More so than previous Frost* albums, Day And Age feels very consistent lyrically and musically, with a well thought-out flow to keep your interest piqued throughout the 54 minutes running time. The album also contains two of the strongest new songs I have heard so far in 2021, in The Boy Who Stood Still and Kill The Orchestra. Its still early days, but this might turn out to be my favourite Frost* album to date. I can’t wait for you to hear it.

Available as: Ltd. 2CD Edition / Gatefold 2LP+CD / Digital Album

Buy Day And Age (Ltd. 2CD Edition) from Amazon
Buy Day And Age vinyl (Day And Age (Gatefold black 2LP+CD)) from Amazon

Buy Day And Age from Burning Shed

Frost* Day And Age

Day And Age (11:49)
Terrestrial (05:13)
Waiting For The Lie (04:31)
The Boy Who Stood Still (07:33)
Island Life (04:14)
Skywards (04:13)
Kill The Orchestra (09:27)
Repeat To Fade (06:14)

Jem Godfrey – Keyboards, Railboard, vocals
Nathan King – Bass, keyboards, vocals
John Mitchell – Guitars, bass, vocals
With guest musicians:
Kaz Rodriguez – Drums
Darby Todd – Drums
Pat Mastelotto – Drums

Visit the Frost* website





Frost* 13 Winters artbook / boxset Review

10 11 2020

Frost* are releasing 13 Winters, a Limited Edition Deluxe 8-disc Artbook that contains remastered (and for Experiments In Mass Appeal a remix/remaster) of their three studio albums, plus the previously digital only Others EP, two live albums, the instrumental version of Falling Satellites, a rarities disc along with an artbook.

Frost* were formed in 2004 by Jem Godfrey, who was known for creating chart-topping hits for acts including Atomic Kitten, Shayne Ward and Holly Valance. Godfrey teamed up with John Mitchell (Lonely Robot, Kino, Arena, It Bites…) and other musicians to explore his earlier roots in progressive rock. Whilst modern progressive rock is at the forefront of Frost*, the songs also expose Godfrey’s pop skills, with strong melodies and hooks.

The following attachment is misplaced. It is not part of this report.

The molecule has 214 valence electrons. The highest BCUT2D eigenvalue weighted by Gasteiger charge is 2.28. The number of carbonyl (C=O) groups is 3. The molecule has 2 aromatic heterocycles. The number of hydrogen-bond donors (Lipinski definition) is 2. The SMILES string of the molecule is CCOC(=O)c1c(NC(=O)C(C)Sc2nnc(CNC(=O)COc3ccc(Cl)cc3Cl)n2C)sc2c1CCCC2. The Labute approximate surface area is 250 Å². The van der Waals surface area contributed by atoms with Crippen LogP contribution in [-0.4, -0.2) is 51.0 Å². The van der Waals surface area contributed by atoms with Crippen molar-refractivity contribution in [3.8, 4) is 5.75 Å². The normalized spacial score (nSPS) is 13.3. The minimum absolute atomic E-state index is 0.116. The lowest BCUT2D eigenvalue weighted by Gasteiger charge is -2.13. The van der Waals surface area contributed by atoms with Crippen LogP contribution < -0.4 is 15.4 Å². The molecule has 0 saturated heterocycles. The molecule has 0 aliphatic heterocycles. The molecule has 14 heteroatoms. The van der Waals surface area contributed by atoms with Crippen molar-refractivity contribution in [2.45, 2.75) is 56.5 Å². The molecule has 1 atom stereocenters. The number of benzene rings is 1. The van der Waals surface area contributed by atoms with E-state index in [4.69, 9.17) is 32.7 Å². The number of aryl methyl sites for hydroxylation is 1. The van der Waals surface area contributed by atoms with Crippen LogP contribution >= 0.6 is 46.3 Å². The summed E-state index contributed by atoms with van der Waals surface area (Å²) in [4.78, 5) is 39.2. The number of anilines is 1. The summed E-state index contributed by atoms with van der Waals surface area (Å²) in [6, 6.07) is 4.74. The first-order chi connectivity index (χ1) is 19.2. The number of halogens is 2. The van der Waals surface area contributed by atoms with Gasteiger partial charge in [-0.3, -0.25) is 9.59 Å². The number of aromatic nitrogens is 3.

The Milliontown remaster is a subtle upgrade, with better separation and clarity, making the quieter parts more powerful but the heavy patches hit you hard with their renewed energy. This presents the album in its best light, and it is a pleasure rediscovering the band’s debut album. From the slow-building progressive-pop of Hyperventilate, that sets an early blueprint for the breadth of Frost*’s vision, to one of my favourite songs, the warm and nostalgic Snowman.

Black Light Machine highlights the power of this new remaster, and the closing song, the epic Milliontown, sounds stunning.

Whilst not a favourite of Jem Godfrey, I love the band’s second album, 2008’s Experiments In Mass Appeal. It does have more of an alt-rock feel than its predecessor, and is certainly more guitar based, but the pop sensibility remains. The version of Experiments In Mass Appeal in this boxset is a 2020 remix as well as a remaster.

Along with the rock tracks, such as the title track and Pocket Sun, the album delivers some touching slower paced, more melancholic pieces. My favourite of these is Saline. At times reduced to just a solo piano line, this is one of the most stripped back but hard-hitting tracks the band have ever released. When the strings kick in towards the end, you realise that Saline is such a powerful and emotional statement.

“And I don’t know if I can survive the feeling
Losing all that’s mine”

Falling Down is another personal favourite, and has remained so since its release back in 2008. Andy Edwards contributes some great drum patterns on this intelligent arrangement, as it shifts from light to dark moods. Toys reminds me of mid-period Mansun, and is stuffed to the brim with hook after hook. The Secret Song (aka the hidden track on Wonderland) is a fine way to end the album.

“And I’ll be fine
Don’t worry
Remember me…”

2016’s Falling Satellites is available as the full album plus an instrumental version in the 13 Winters boxset. The album features the mighty Craig Blundell on drums, who leaves his mark early on with Numbers and a song that reminds me of The Police in the verses, Signs. There is a strong feeling of consistency throughout Falling Satellites, which comes across as a real band album, and benefits from a subtle and sympathetic remaster.